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Alive SE - EIL 2001
  The NUON article in EDGE Magazine
        Source: NuonEverything

   * Well folks, it's here in my palms. The new copy of EDGE has, as

       1. Two pages devoted to Jeff Minter (in profile format)
       2. Six thoughtfully written pages about the NUON hardware
       3. Two pages reviewing Tempest 3000, with an overall score of

     Some quotes have been taken from EDGE #95, and are acknowledged here
     as being the property of Future Publishing. The quotes are
     highlighted in the text. To take each one of these points in turn:
     1.A picture of Jeff sitting on some kind of office chair in the
     middle of one of his fields graces the background. A small box
     (containing probably less than 500 words) to the left talks about his
     various programming achievements of the past and present, and how
     they show his abstract creativity. Jeff explains his aversion to
     reality when creating games, and prefers to stick to a non-rigid
     definition of his software. This allows him to fit stuff into his
     games as he creates them, eg effects he creates as he codes. The most
     interesting part of the interview comes at the end, where Jeff
     details his newest idea for an original game. This deserves a

         "I've got stuff in my head which I really, really want to do. I
         can see it running in my head, and there isn't quite enough power
         yet to do it, but there may well be very shortly. Again, it's
         abstract ideas, in a way bringing together the idea of
         videogaming and VLM [Virtual Light Machine]. It would still be
         goal oriented but... it's just the amalgamation of those two
         things - videogaming and VLM... it's hard to explain, I'll have
         to do it." [italics added]

     What do you make of that??? I think there are 2 points here - the
     imminent arrival at VM Labs of new NUON silicon, and Jeff's awesome
     idea for a game. 2.The article, titled "NUON lights", presents a well
     balanced appraisal of the NUON hardware and what it will probably
     achieve. The majority of the article gets into the technical details,
     and the rest discusses market viability of the NUON
     concept.Technical:The salient points are that Very Long Instruction
     Word (VLIW) lets you give instructions to several processor units
     simultaneously, and that makes NUON a very fast, capable processor.
     Low clock speeds don't matter when your executing several
     instructions at once. Minter says he thinks all processors will
     eventually go this route. The economy of NUON compared to MPEG2
     decoders is discussed, along the lines that it doesn't make sense to
     use hardwired decoders when NUON costs the same and does so much
     more. Minter thinks too many NUON developers might be relying too
     heavily on the NUON libraries, instead of opting to "go to the
     metal". This leads into a discussion of hardware graphics functions
     used by "consoles", and how the distribution of that hardware power
     into other areas of processing is next to impossible, yielding a
     highlighting of another NUON strength: software programmability.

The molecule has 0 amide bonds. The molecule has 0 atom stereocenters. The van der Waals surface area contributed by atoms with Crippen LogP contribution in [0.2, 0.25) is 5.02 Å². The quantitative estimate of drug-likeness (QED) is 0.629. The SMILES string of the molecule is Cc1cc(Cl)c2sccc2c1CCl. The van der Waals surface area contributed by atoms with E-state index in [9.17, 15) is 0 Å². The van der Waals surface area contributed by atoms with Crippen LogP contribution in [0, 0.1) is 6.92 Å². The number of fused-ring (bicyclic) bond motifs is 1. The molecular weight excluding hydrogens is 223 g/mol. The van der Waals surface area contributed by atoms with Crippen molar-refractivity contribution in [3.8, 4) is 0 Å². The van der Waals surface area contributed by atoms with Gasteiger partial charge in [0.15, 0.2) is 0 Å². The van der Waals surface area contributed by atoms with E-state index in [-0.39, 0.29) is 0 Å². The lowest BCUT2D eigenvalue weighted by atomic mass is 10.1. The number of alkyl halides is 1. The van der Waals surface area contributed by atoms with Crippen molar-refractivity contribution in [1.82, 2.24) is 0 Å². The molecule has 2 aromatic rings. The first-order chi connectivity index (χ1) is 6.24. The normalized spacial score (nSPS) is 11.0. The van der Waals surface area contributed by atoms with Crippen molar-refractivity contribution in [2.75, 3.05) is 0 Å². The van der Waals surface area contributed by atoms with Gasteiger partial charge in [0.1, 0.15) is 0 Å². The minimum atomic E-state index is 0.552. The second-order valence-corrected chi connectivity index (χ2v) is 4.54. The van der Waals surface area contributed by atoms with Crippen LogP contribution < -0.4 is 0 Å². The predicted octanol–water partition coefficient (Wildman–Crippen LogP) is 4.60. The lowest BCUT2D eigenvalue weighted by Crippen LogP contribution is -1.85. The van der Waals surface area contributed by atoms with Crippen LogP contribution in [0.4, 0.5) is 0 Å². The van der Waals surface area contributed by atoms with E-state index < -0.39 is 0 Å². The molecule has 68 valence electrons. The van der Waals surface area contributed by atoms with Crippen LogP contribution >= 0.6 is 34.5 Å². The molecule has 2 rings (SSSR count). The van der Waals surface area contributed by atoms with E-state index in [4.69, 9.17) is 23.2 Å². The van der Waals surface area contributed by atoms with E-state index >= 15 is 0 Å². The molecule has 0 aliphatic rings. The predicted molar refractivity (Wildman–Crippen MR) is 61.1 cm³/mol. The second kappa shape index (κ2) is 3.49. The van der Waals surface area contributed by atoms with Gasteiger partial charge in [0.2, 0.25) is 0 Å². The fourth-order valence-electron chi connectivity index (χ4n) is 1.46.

"Write your own co-processors" laments Minter. Unfortunately, there
     is no benchmark test. A box out titled "NUON on test" goes into the
     crispness of NUON playback, and cites T3K as an example of unique
     NUON power. An interesting revelation is that:

         "In addition to handling several sets of instructions at once,
         embedded in the NUON design are various layers of parallelers
         with the purpose of making massive number crunching a reality.
         What this enables a developer to do is to: "Do quite a lot of
         maths for every pixel on the screen... (Real time raytracing is
         also achievable, though not implemented in Tempest 3000)....

     Market Viability: After revealing that Samsung and Toshiba were the
     top 2 selling DVD manufacturers in Europe, Jeff's belief is that more
     chips will get onto the market not because people will buy the
     players for games, but because NUON is a better solution that,
     ultimately, manufacturers could not refuse to use. The explosion of
     DVD all over the world, and the trojan horse effect of NUON CPU's,
     will take a couple of years, and "then hopefully the chip will start
     to get fairly ubiquitous, and then we'll have enormous market
     penetration for the games." A good, final quote, comes as follows:

         "Ultimately, EDGE would not try to convince you that NUON is a
         viable gaming platform. And neither would it's manufacturer, for
         that matter. It's a clever piece of electronic-entertainment
         hardware, but very much in the broader sense of the term. You can
         use it to play games, of course, especially if more examples of
         Tempest 3000's calibre show up. But the unit's primary use would
         be elsewhere. If Minter is right, market penetration could be
         phenomenal. On DVD playback alone, it deserves to do well. Of
         course, there's always the potential bonus of playing host to
         another outstanding example of video gaming. If that should ever
         happen again, EDGE will take a look at it.

     To me, this last statement means that EDGE will only review NUON
     games when good ones come out. But they understand what NUON is
     about, and overall they seem to have done a good job writing it on
     paper. 3.TEMPEST 3000: I will post their opinions of T3K later today.
     I have classes and a CAE lab to attend. But it did get 9/10, which is
     a very good score from EDGE.

Alive SE - EIL 2001